Dlamini lied, says SASSA CEO

Thokozani Magwaza files explosive letter with Constitutional Court

| By
Thokozani Magwazahas sent a letter to the Constitutional Court accusing Bathabile Dlamini of deposing facts that are “inaccurate”. Photo: Ashraf Hendricks

Thokozani Magwaza, chief executive officer of the South African Social Security Agency (SASSA) has applied to the Constitutional Court for permission to file an affidavit countering claims made by Minister of Social Development Bathabile Dlamini last week.

Dlamini was ordered by the Court on 17 March to show cause by 31 March why she should not be joined in her personal capacity in the action brought by the Black Sash and others against her department and SASSA, and why she should not pay the legal costs from her own pocket.

Dlamini filed a last-minute affidavit to the Court last Friday in which she expressed her “personal contrition and regret” for the anxiety caused to social grant recipients following SASSA’s inability to take over the social grant payment system as planned on 31 March. But she mostly blamed SASSA officials for the problem, insisting that she had not willfully intended to put the payment system at risk, or to disregard any Court order.

She said that although SASSA officials had known by April 2016 that they would not be able to take over the social grants payment system, she had not been informed until “after October 2016”. She said SASSA officials had not provided her with legal advice that they had received from four advocates, “and I was therefore not aware of the extent of the difficulties that SASSA was in, in the face of the looming 31 March 2017 deadline”.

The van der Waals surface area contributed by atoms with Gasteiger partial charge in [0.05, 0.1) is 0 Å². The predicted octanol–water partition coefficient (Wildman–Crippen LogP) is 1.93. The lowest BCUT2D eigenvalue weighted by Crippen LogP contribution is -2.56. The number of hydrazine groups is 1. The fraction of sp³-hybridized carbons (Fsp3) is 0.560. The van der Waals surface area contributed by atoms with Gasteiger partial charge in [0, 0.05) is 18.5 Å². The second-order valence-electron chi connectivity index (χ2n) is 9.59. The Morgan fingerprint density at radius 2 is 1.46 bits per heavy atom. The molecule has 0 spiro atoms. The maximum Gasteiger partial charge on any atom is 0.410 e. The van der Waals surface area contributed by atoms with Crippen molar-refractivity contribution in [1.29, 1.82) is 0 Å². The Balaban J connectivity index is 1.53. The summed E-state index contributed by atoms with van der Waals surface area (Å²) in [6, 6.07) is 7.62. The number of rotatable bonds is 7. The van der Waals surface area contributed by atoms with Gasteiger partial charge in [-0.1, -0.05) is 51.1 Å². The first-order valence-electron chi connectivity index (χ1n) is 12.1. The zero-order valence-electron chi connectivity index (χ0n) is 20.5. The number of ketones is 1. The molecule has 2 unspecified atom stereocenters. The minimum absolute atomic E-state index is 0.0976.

But Magwaza says he would like to dispute her version of events. In a letter to the court on Monday, Magwaza said: “I perused the affidavit filed by the Minister of the Department of Social Development, and noted that… it contains factors that are inaccurate. With leave of the Honourable Court, I am ready to file an affidavit to reflect the correct version of events.”

Magwaza said he had decided to write directly to the Court rather than go through SASSA’s attorneys.

He said he wanted to inform the Court of “the inaccuracy” of the contents of the Minister’s affidavit, “in order to dispel the perceptions that the public may harbour against me.”

TOPICS:  Social Grants

Next:  Bromwell street residents apply for judge’s recusal

Previous:  Don’t fall for “illegal” protest nonsense

© 2017 GroundUp. Creative Commons License
This article is licensed under a Creative Commons Attribution-NoDerivatives 4.0 International License.

You may republish this article, so long as you credit the authors and GroundUp, and do not change the text. Please include a link back to the original article.